6. MRV Reporting Landmark
Capital Ship Management Corp. completed the first accredited assessment of their MRV monitoring plan for the vessel M/T ‘Alkiviadis’. The assessment was performed by the world’s leading provider of professional assurance services, LRQA, which is a member of the Lloyd’s Register group (LR). The assessment was conducted in accordance with Regulation (EU) 2015/757 (monitoring, reporting and verification of Carbon Dioxide (CO2) from shipping activities), also known as MRV Regulation. The MRV Regulation came into force on 1st July 2015 and is a significant feature of the EU commitment to reduce greenhouse gas emissions.
7. Ships Can be Art
A mural on a bulk carrier? Why not? Canadian shipping company CSL has chosen one of its bulk carriers as the “canvass” for an original work-of-art. Namely, over the course of three weeks in February-March 2017, four urban Montreal artists worked together to create the mural that celebrates the 150th anniversary of Canada and the 375th of the City of Montreal, and marks a renewal under way at CSL. The company chose CSL St-Laurent to host the tribute.
8. Way Down Deeper and Down
Chinese scientists have broken two world records this year at the ocean’s lowest depth – the Mariana Trench. The trench is about 2,550 kilometers (1,580 miles) long and around 69 kilometers (43 miles) wide. It reaches a maximum-known depth of 10,994 meters (36,070 feet) – which is more than Mount Everest at 8,850 meters. China became the first country to collect the artificial seismic stratigraphy of the Challenger Deep, the deepest section of the trench, measured at a depth of more than 10 kilometers. The stratigraphy is used to study the continental plate movement and geological history.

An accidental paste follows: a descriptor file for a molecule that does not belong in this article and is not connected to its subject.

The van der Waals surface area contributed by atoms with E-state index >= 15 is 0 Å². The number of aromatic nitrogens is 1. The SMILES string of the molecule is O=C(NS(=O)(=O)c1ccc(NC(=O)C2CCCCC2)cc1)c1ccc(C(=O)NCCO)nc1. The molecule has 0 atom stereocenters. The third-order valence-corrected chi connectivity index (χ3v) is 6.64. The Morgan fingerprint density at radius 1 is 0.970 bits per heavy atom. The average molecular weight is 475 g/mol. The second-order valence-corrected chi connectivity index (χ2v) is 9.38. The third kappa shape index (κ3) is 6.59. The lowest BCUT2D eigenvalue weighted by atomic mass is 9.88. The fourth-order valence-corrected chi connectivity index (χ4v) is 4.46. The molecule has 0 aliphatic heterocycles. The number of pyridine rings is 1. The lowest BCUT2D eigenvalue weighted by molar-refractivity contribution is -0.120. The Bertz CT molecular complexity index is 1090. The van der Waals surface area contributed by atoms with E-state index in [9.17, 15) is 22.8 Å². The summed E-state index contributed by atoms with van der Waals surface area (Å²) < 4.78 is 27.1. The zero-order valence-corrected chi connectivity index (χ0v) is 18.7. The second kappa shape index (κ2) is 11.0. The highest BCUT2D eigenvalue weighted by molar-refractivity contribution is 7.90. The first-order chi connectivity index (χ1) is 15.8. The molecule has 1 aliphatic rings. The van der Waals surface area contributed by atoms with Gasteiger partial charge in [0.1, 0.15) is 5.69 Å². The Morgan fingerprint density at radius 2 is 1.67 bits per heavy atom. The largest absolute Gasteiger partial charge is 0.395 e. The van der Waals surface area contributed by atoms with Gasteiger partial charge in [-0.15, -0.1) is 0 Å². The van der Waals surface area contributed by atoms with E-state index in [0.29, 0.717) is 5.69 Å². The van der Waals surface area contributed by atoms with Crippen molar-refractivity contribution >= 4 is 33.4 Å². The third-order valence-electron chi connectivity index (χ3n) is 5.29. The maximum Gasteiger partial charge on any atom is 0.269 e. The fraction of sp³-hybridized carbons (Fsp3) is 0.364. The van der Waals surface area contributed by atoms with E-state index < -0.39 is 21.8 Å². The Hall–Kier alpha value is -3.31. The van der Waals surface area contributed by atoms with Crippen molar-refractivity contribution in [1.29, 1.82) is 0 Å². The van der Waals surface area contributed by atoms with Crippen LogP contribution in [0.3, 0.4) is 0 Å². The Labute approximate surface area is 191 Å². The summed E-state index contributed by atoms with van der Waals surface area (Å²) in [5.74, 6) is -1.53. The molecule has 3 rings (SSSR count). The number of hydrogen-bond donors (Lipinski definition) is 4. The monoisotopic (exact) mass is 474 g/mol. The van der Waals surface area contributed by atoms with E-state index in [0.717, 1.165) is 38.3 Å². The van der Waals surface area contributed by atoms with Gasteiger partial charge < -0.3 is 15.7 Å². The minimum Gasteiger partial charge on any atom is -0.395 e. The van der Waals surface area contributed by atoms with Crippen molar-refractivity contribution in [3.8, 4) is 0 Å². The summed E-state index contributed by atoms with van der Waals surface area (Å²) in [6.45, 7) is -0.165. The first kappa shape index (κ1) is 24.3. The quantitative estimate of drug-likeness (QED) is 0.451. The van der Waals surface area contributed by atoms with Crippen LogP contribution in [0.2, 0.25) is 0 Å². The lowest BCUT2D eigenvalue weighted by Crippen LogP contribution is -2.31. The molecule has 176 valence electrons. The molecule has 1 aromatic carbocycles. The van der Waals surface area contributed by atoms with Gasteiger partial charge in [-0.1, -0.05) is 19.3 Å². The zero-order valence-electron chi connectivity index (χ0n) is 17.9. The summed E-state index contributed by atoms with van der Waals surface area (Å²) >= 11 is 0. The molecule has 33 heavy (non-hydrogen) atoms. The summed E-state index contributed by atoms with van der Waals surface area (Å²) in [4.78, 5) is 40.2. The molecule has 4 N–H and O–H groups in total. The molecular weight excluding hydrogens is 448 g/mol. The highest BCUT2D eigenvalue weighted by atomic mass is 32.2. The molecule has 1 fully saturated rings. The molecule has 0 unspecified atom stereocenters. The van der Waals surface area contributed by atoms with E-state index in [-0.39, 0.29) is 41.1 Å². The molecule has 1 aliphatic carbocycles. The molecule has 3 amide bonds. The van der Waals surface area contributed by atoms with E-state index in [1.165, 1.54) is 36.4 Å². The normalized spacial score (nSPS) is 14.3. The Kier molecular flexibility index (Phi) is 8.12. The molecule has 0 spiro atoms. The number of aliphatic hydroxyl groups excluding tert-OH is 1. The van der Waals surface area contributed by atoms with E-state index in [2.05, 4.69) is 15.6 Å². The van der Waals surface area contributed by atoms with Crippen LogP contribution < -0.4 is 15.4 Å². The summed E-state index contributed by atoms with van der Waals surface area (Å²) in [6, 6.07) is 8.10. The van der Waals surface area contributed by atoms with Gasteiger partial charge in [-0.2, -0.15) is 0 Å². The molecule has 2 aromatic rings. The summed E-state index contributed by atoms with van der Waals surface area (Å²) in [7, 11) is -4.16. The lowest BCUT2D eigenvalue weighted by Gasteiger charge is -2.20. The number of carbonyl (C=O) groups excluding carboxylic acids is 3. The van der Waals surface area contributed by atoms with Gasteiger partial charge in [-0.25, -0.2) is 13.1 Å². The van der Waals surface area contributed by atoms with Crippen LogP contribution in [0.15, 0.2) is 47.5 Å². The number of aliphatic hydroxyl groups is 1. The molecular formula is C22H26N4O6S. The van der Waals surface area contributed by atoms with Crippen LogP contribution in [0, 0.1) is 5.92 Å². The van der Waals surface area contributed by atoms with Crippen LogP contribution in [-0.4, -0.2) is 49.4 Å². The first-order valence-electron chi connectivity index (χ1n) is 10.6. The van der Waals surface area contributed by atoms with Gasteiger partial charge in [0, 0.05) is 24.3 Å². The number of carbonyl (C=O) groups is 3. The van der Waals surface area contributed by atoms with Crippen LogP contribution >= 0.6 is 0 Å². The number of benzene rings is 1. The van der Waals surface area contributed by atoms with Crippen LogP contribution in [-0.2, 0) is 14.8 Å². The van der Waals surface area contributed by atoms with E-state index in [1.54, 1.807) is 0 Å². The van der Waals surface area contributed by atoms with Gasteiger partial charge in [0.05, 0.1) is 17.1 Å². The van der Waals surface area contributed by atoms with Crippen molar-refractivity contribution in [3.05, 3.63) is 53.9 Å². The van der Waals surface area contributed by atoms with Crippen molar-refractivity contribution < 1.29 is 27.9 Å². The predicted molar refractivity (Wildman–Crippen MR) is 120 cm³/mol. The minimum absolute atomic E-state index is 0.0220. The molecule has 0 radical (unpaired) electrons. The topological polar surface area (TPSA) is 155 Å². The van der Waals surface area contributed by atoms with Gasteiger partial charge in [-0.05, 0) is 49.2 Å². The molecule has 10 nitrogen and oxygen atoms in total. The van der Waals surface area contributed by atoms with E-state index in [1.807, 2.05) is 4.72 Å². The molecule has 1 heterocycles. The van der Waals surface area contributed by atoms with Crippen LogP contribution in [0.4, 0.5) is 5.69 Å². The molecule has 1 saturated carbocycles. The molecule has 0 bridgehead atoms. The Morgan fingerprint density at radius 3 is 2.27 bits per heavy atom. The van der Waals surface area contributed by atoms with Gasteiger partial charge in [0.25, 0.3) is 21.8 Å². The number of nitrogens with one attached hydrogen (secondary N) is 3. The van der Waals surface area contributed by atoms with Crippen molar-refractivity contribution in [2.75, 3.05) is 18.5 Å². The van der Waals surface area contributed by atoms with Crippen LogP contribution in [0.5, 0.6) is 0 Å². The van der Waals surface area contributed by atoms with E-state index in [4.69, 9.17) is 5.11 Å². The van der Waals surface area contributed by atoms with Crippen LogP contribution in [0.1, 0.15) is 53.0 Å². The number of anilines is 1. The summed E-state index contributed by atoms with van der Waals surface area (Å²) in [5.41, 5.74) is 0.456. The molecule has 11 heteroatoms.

9. Standard Approach to Medicals
The Standard Club is happy to report that its Pre-Employment Medical Examination (PEME) scheme has now entered its second year. The decision to continue the scheme was based on its successful first year of operation: the scheme examined over 2,000 seafarers in 2016, and the monthly rate of examinations and the number of members using the scheme continue to grow. The scheme has distributed health advice to many seafarers with treatable conditions ensuring that these conditions do not worsen and result in a claim. The scheme also identified seafarers who were chronically ill and thus unfit for sea service.

10. Virgin Voyages Cuts Steel
Virgin Voyages has announced a steel cutting ceremony for its fuel-efficient first cruise ship on Wednesday at Fincantieri – Cantieri Navali Italiani S.p.A. (Fincantieri) shipyard in Genoa, Italy. The vessel comes under a €2 billion ($2.08 billion) order for three cruise ships, all of which are set to feature energy recovery to reduce overall environmental impact. "These ships will stand out for original design and craftsmanship," Fincantieri has previously said. "They will include some highly innovative ideas and design solutions, notably for energy recovery, reducing the overall environmental impact."